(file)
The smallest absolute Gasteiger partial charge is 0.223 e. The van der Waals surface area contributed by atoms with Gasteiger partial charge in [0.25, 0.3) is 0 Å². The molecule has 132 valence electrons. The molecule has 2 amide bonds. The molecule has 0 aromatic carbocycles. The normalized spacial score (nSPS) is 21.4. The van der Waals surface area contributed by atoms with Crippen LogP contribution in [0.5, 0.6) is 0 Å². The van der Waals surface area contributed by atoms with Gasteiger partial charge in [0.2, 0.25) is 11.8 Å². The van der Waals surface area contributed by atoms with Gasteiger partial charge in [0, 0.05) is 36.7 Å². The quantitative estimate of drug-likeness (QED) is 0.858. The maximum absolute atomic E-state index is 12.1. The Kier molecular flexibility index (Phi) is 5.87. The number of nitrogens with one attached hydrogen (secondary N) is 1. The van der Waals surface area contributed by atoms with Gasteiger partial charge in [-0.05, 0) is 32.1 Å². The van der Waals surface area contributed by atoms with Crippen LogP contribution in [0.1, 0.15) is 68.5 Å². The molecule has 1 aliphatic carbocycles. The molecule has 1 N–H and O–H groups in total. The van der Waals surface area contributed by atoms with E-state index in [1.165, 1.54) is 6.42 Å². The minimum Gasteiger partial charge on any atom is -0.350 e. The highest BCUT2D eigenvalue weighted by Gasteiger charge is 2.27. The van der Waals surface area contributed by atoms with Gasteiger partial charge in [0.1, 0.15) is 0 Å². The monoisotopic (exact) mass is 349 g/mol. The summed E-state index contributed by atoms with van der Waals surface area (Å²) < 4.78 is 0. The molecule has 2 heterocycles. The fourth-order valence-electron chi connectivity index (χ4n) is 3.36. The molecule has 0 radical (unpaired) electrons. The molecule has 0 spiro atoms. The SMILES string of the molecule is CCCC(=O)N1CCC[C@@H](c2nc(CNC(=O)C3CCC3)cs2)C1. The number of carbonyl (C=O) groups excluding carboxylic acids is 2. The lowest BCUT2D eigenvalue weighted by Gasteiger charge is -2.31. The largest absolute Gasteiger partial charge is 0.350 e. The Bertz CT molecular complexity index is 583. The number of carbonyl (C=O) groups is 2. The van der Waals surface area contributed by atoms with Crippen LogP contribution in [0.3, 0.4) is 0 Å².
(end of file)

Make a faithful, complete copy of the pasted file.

The smallest absolute Gasteiger partial charge is 0.223 e. The van der Waals surface area contributed by atoms with Gasteiger partial charge in [0.25, 0.3) is 0 Å². The molecule has 132 valence electrons. The molecule has 2 amide bonds. The molecule has 0 aromatic carbocycles. The normalized spacial score (nSPS) is 21.4. The van der Waals surface area contributed by atoms with Crippen LogP contribution in [0.5, 0.6) is 0 Å². The van der Waals surface area contributed by atoms with Gasteiger partial charge in [0.2, 0.25) is 11.8 Å². The van der Waals surface area contributed by atoms with Gasteiger partial charge in [0, 0.05) is 36.7 Å². The quantitative estimate of drug-likeness (QED) is 0.858. The maximum absolute atomic E-state index is 12.1. The Kier molecular flexibility index (Phi) is 5.87. The number of nitrogens with one attached hydrogen (secondary N) is 1. The van der Waals surface area contributed by atoms with Gasteiger partial charge in [-0.05, 0) is 32.1 Å². The van der Waals surface area contributed by atoms with Crippen LogP contribution in [0.1, 0.15) is 68.5 Å². The molecule has 1 aliphatic carbocycles. The molecule has 1 N–H and O–H groups in total. The van der Waals surface area contributed by atoms with E-state index in [1.165, 1.54) is 6.42 Å². The minimum Gasteiger partial charge on any atom is -0.350 e. The highest BCUT2D eigenvalue weighted by Gasteiger charge is 2.27. The van der Waals surface area contributed by atoms with Gasteiger partial charge in [0.1, 0.15) is 0 Å². The monoisotopic (exact) mass is 349 g/mol. The summed E-state index contributed by atoms with van der Waals surface area (Å²) < 4.78 is 0. The molecule has 2 heterocycles. The fourth-order valence-electron chi connectivity index (χ4n) is 3.36. The molecule has 0 radical (unpaired) electrons. The molecule has 0 spiro atoms. The SMILES string of the molecule is CCCC(=O)N1CCC[C@@H](c2nc(CNC(=O)C3CCC3)cs2)C1. The number of carbonyl (C=O) groups excluding carboxylic acids is 2. The lowest BCUT2D eigenvalue weighted by Gasteiger charge is -2.31. The largest absolute Gasteiger partial charge is 0.350 e. The Bertz CT molecular complexity index is 583. The number of carbonyl (C=O) groups is 2. The van der Waals surface area contributed by atoms with Crippen LogP contribution in [0.3, 0.4) is 0 Å².